VANCOUVER - Dozens of animals that delighted children at a now-closed petting zoo operated by the City of Vancouver may have ended up on someone's dinner table.
Vancouver Park Board chairwoman Constance Barnes said the city's lawyer has been told to take aggressive action against a Fraser Valley farmer if it's proven he sold some of the animals for meat.
She said the farmer signed an adoption agreement with the park board in which he agreed to treat the animals humanely, not to slaughter them.
"As frightening as that is, it is the reality, and that's why I think we need to be diligent as we can going forward and making sure that this person is absolutely held accountable, because this was not part of the agreement," she told a Vancouver radio station.
The agreement required the farmer to allow the goats and sheep from the Stanley Park petting zoo to live out their natural lives, but Barnes said there is concern that most of the 17 goats and four sheep sent to the Langley farm have been sold to a slaughterhouse.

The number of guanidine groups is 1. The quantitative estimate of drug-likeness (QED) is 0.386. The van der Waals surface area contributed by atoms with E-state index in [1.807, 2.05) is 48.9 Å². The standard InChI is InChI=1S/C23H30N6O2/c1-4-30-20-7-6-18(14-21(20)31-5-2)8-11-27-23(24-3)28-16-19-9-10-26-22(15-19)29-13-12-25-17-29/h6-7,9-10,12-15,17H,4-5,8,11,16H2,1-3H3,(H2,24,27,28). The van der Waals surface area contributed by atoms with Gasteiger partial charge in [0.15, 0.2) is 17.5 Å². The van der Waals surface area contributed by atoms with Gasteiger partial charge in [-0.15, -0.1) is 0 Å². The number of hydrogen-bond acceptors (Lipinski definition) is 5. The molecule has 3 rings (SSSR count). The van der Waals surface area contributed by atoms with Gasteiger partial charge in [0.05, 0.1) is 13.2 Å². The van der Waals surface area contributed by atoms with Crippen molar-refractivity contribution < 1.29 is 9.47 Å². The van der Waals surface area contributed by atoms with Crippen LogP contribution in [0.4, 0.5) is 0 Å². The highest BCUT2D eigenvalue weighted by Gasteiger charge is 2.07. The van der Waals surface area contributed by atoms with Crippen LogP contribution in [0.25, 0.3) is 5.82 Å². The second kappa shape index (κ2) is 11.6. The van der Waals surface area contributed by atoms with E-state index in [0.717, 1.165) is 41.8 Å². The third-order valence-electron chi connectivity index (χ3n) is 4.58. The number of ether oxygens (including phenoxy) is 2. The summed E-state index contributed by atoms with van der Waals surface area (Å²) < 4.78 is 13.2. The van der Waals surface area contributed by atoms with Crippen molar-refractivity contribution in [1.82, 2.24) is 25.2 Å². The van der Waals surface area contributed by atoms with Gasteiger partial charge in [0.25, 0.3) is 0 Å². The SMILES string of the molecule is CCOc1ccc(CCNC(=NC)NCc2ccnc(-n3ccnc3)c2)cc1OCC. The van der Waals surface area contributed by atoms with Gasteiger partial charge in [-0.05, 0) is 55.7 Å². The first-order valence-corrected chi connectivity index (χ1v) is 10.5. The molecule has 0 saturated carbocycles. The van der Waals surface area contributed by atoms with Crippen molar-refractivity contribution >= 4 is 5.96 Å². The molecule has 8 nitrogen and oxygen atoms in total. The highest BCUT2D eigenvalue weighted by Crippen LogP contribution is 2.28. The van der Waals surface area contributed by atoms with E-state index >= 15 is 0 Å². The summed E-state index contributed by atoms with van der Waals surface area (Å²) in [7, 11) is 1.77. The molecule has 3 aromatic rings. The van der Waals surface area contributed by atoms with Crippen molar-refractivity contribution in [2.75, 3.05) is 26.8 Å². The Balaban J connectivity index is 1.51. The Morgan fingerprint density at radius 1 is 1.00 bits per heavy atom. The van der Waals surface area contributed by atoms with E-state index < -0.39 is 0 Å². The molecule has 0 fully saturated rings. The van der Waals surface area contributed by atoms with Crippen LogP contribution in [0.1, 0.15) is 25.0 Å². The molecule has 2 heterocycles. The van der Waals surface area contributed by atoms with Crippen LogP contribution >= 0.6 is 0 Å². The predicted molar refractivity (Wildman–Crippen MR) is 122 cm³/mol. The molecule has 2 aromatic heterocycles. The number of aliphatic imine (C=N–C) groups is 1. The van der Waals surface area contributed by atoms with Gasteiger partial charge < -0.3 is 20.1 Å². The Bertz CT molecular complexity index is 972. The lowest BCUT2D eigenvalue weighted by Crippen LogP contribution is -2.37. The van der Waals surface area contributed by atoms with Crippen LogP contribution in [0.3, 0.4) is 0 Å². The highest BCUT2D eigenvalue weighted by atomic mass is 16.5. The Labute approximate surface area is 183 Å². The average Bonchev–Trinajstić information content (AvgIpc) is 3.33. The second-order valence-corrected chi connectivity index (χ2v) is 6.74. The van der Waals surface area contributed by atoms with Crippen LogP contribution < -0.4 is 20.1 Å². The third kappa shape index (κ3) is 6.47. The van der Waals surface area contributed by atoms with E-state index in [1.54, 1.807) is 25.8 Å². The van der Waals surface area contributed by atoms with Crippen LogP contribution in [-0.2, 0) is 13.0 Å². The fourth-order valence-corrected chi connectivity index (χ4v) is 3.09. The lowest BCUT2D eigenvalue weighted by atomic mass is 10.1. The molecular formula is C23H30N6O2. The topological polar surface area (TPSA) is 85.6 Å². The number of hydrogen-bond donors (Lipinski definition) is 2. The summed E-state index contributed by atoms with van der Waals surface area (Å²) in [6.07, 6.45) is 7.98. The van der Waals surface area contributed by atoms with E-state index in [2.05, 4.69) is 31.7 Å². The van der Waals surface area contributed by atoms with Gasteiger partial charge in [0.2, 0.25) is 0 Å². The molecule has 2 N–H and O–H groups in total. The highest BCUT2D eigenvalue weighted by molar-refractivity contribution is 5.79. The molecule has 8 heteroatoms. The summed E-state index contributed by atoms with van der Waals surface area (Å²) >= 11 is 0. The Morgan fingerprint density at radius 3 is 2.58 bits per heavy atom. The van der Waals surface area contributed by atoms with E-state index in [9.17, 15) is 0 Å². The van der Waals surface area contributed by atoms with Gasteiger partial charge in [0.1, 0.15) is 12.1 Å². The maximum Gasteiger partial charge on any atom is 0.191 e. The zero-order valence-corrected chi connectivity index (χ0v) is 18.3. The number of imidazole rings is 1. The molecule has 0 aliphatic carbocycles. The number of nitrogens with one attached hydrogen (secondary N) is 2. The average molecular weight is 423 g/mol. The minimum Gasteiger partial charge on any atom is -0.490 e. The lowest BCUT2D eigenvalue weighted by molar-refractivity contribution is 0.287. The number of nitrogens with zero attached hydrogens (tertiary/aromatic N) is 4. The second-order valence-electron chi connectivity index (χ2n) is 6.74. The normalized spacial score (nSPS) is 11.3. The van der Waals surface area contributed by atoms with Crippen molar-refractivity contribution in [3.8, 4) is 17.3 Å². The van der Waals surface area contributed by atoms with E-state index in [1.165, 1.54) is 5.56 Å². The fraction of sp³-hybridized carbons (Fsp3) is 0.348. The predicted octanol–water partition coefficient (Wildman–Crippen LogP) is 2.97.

Barnes vowed to "see this one through to the end" if it is proved the operator of the hobby farm broke the terms of the adoption agreement, which required park board or SPCA approval for almost all changes in the living conditions of the animals.
The SPCA's Marcie Moriarty says it's upsetting the farm may have broke its contract with the park.
"I mean the reality is farm animals are sent to auction everyday and nobody bats an eye but these individuals promised, and it is unfortunate if some of the goats were sent to auction that that happened," she said.
Moriarty says the park board has contracted the SPCA to inspect other properties where other animals were adopted.
Goats, sheep, cows, pigs, donkeys and a pony are among the animals adopted by hobby farms and private owners around Greater Vancouver when the children's zoo in Stanley Park closed last year.